Here are some snippets from a Lex Fridman interview with Peter Wang, co-founder and CEO of Anaconda:
For a lot of human history, there wasn’t so much a meaning crisis as just a food and not getting eaten by bears crisis. Once you get to a point where you can make food there was a not getting killed by other humans crisis. Sitting around wondering what it’s all about is a relatively recent luxury.
I believe that meaning is the consequence of when we make consequential decisions. It’s tied to agency. When we make consequential decisions, that generates meaning. So if we make a lot of decisions but we don’t see the consequence of them then it feels like “What’s the point?” But if there are all of these big things happening and we’re just along for the ride, then it also doesn’t feel very meaningful. Meaning, as far as I can tell, … is generally the result of a person making a consequential decision, acting on it, and then seeing the consequences of it. So historically, when humans are just in survival mode, you’re making consequential decisions all the time. There’s not a lack of meaning because you either got eaten or you didn’t. You got some food and that’s great and you feel good. These are all consequential decisions. Only in the post-fossil fuel and industrial revolution could we create a massive leisure class that can sit around not being threatened by bears, not starving to death, and making decisions somewhat but a lot of times not seeing the consequence of any decisions they make. There is a general sort of sense of anomie [a French term] in the wake of the consumer society and mass media telling everyone, “Hey choosing between [two luxury purses] is a meaningful decision.” No it’s not.
… The point is that we give people the idea that consumption is meaning, that making a choice of this team vs. that team—spectating—has meaning. We produce all of these different things that are “as if” meaning but really making a decision that has no consequences for us. So that creates a meaning crisis. … You make a decision between these two brands and you’re told this brand will make me look better in front of other people, if I buy this brand of car, if I wear that brand of apparel. … A lot of the decisions we make are around consumption, but consumption by itself doesn’t actually yield meaning. Gaining social status does provide meaning, so that’s why in this era of abundant production so many things turn into status games. The NFT explosion is a similar kind of thing. Everywhere there are status games because we just have so much excess production. … Conspicuous consumption fueling status games is really bad for the planet, not sustainable. … [Another thing] is that you can play these kinds of status games but it renders you captured to the virtual environment. The status games the really wealthy people are playing are all around the hard resources: where they’re going to build the factories, where they’re going to have the fuel and the rare earths to make the next generations of robots that are going to run circles around you and your children. That’s another reason not to play those virtual status games.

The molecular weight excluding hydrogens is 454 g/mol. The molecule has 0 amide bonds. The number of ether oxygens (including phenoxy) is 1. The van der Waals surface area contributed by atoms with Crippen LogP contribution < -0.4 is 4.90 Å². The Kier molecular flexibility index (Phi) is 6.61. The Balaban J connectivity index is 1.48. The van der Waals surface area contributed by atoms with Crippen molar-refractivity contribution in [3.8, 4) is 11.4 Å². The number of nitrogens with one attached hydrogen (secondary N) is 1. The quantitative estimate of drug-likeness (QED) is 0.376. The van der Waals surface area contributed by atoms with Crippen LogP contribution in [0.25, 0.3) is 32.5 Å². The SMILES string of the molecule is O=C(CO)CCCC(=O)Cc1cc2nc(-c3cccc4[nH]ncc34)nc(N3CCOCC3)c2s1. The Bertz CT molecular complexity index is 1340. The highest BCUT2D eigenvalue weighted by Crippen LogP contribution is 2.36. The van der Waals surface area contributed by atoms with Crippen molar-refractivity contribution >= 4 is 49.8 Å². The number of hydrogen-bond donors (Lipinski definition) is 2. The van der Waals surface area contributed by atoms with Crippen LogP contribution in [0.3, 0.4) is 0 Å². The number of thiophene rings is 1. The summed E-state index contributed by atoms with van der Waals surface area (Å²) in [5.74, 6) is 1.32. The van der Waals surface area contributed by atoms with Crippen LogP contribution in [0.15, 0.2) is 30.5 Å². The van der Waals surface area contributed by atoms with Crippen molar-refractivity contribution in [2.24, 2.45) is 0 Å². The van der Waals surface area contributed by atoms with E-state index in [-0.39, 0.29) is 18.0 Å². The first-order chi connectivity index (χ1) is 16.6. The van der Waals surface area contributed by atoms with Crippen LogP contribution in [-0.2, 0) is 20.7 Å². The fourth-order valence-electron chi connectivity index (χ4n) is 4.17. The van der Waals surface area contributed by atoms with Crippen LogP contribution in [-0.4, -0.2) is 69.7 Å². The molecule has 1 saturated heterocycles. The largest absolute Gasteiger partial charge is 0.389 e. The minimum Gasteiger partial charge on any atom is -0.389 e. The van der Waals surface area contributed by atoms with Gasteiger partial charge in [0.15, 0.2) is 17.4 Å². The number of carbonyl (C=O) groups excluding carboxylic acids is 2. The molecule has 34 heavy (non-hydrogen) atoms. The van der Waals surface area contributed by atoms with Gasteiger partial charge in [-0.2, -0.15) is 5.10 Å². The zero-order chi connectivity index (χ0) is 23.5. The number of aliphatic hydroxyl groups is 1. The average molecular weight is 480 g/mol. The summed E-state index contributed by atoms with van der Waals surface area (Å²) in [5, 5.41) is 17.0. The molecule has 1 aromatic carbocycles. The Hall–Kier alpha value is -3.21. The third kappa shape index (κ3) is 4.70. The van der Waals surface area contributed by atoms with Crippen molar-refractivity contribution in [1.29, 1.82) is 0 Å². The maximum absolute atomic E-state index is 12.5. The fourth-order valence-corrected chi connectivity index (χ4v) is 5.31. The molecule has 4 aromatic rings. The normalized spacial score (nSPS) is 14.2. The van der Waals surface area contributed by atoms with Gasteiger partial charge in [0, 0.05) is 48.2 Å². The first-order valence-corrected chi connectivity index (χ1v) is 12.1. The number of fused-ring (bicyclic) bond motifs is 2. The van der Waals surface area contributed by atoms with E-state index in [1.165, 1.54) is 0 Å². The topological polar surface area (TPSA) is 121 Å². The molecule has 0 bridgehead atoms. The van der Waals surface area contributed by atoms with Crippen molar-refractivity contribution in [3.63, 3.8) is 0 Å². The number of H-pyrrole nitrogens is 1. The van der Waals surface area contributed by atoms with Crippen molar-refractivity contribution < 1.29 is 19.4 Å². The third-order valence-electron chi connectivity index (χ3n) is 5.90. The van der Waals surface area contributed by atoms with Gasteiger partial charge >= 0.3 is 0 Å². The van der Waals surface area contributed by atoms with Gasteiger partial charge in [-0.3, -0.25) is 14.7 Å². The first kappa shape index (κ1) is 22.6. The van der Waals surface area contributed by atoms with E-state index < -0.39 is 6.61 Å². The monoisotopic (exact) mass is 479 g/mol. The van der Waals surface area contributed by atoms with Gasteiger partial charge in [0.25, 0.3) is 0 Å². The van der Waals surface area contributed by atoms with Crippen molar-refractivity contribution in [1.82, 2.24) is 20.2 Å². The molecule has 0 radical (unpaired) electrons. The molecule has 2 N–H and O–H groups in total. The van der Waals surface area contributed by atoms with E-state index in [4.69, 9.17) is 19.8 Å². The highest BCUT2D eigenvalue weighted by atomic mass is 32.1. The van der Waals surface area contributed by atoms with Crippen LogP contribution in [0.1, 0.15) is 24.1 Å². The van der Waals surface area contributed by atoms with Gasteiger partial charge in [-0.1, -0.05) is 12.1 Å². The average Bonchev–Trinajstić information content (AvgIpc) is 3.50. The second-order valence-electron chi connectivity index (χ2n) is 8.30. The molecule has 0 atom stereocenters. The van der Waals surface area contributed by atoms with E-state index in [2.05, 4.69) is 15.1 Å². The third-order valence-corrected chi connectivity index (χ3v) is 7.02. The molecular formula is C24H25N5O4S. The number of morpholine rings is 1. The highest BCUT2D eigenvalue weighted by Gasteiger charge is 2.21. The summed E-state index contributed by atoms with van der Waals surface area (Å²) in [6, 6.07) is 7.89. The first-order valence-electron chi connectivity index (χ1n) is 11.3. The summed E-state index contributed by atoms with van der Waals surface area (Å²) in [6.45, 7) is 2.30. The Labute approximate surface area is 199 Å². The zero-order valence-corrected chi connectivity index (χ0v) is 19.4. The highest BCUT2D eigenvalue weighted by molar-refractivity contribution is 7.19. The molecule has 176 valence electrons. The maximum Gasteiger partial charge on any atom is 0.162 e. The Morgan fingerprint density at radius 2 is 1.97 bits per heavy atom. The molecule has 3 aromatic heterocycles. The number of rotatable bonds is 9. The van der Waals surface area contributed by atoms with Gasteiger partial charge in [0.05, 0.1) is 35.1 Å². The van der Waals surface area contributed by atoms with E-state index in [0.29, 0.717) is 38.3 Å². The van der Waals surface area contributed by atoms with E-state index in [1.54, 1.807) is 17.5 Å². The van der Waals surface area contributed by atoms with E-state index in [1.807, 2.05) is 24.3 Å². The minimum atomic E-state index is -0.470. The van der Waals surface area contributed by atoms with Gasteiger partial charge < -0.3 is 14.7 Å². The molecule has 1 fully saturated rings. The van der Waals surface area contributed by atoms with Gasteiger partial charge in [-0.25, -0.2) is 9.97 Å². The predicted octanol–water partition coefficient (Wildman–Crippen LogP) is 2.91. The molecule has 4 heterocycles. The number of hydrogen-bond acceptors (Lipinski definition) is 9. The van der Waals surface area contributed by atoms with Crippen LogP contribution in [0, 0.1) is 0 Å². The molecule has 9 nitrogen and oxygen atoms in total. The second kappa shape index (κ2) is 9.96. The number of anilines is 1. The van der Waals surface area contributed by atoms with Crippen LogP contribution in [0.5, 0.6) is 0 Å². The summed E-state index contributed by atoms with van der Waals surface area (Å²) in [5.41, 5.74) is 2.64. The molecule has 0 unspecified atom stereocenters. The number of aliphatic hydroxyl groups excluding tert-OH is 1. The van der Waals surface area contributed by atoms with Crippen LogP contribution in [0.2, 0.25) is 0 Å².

[Talking about virtual games that can have real-world effects (both positive and negative):] It’s not that those kinds of games can’t lead to real consequences, it’s that for the vast majority of people in consumer culture … they are incented by advertisements, they’re incented by their memetic environment to treat the need to pursue status games— the purchasing of certain things, the need to buy the latest model of whatever, the need to appear however—as a driver of meaning. My point would be that it’s a very hollow driver of meaning, and that is what creates a meaning crisis because at the end of the day it’s like eating a lot of empty calories: it tasted good going down, … but man it was not enough protein to help build your muscles. And you kind of feel that in your gut. … That’s what I mean about the meaning crisis; part of it being created by the fact that we’re not encouraged to have more and more direct relationships, we’re actually alienated from relating to even our family members sometimes. We’re encouraged to relate to brands; we’re encouraged to relate to these kinds of things that then tell us to do things that are really of low consequence.